Nearly £13 million in pledged capital funding is still owed to the government by eight academy sponsors, with two trusts owing more than £10 million between them.
Early academy sponsors were required to pay 10 per cent of capital costs, capped at £2 million, towards building a new school.
But a Freedom of Information (FOI) request by the Local Schools Network has revealed eight sponsors still owe the government nearly £13 million.
More than £10 million alone is owed between the Harris Federation and Oasis Community Learning.
It adds to concerns surrounding millions of pounds in potentially unhonoured endowment pledges –the sponsor funding requirement that replaced capital funding – which the government admits it no longer tracks.
Malcolm Trobe, interim general secretary of the Association of School and College Leaders, said the unhonoured pledges could prove “problematic” for academies.
“If academies have built the pledged funding into their strategic financial planning and how they can utilise it over a period of time then there will obviously be a negative impact in what they can actually deliver for young people if the funding was never given.”
There will obviously be a negative impact in what they can actually deliver for young people if the funding was never given
The Public Accounts Committee has already identified a shortfall of pledged capital funding payments due by the end of 2010 – only £121 million of a promised £147 million of capital contributions had been received.
The model was later replaced by endowment contributions, in which sponsors created an endowment fund, with interest from the fund intended to provide income for each academy. The committee also highlighted a £4 million deficit on endowment contributions.
MPs recommended in a 2011 report that the Department for Education (DfE) agree settlement programmes and check payments were received.
But the FOI revealed £13 million of capital funding is still outstanding nearly six years on.
The Harris Federation owes nearly £6 million of a promised £6.5 million – with a repayment plan in place for just one of its six affected academies.
Oasis Community Learning owes just under £4.4 million for three academies. The trust is in talks with the government over repayments.
The DfE is also in discussion with the London Diocesan Board for Schools (LDBS) about repayment of £1 million for the Wren Academy.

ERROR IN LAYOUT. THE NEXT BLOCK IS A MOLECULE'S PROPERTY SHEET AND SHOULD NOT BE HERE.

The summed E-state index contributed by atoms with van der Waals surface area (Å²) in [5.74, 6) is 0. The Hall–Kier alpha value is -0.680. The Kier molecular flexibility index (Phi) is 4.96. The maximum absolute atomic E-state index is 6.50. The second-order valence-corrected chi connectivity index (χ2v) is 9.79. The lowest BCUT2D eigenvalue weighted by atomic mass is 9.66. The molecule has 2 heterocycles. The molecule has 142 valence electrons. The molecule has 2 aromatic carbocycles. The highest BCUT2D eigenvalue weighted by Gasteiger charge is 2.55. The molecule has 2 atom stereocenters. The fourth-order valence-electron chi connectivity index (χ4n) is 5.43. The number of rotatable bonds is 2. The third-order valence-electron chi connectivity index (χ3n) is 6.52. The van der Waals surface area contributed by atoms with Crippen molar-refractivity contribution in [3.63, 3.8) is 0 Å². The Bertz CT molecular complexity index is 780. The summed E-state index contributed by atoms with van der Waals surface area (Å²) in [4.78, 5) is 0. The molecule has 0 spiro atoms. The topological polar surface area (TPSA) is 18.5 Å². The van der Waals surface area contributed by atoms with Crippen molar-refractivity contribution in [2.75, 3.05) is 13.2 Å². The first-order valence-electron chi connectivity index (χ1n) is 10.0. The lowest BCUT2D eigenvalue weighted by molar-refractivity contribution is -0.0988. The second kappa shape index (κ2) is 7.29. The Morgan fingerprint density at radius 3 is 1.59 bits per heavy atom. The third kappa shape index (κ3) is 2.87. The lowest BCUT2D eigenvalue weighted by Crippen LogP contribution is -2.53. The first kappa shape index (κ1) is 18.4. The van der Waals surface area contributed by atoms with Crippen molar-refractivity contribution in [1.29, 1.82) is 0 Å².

Inigo Woolf, chief executive of LDBS, said: “Often with major building projects there can be delays in settling final accounts when resolving snagging items. The final payment is likely to be made shortly.”
Agreements or ongoing repayments are in place for five other academies.
However the situation with remaining endowment pledges is much less clear.
In 2012, academy trusts were no longer required to continue raising funds for existing endowments. The government also stopped monitoring whether endowment pledges were being paid.
Janet Downs, from the Local Schools Network who lodged the FOI request, said it is now “difficult, if not impossible”, to check whether endowment pledges have been honoured as there is no official record.
Downs added: “Sponsors of early academies received praise and publicity when they promised money, but commitment is proved hollow if pledges aren’t honoured.”
Downs pointed to the Richard Rose Central Academy and Richard Rose Morton Academy, in Carlisle, which were originally sponsored by property tycoon Brian Scowcroft.
Scowcroft pledged a £2 million endowment fund for each academy, but had only paid £275,000 for each as of December 2010, even though £600,000 was due.
The academies were both taken over by the United Learning in 2013, after Richard Rose Central was rated inadequate by Ofsted.
With no official record of endowment payments post-2010, it is unknown if the outstanding amount was ever paid between 2011 and 2013.
A United Learning Trust spokesperson said the contribution previously owed by the sponsors of the Richard Rose academies “predates our involvement in these schools” and was “not part of the liabilities that United Learning Trust took on when the schools joined us”.
Schools Week was unable to contact Scowcroft.
A DfE spokesperson said: “We are working with trusts on outstanding pledges to ensure payment arrangements are honoured.”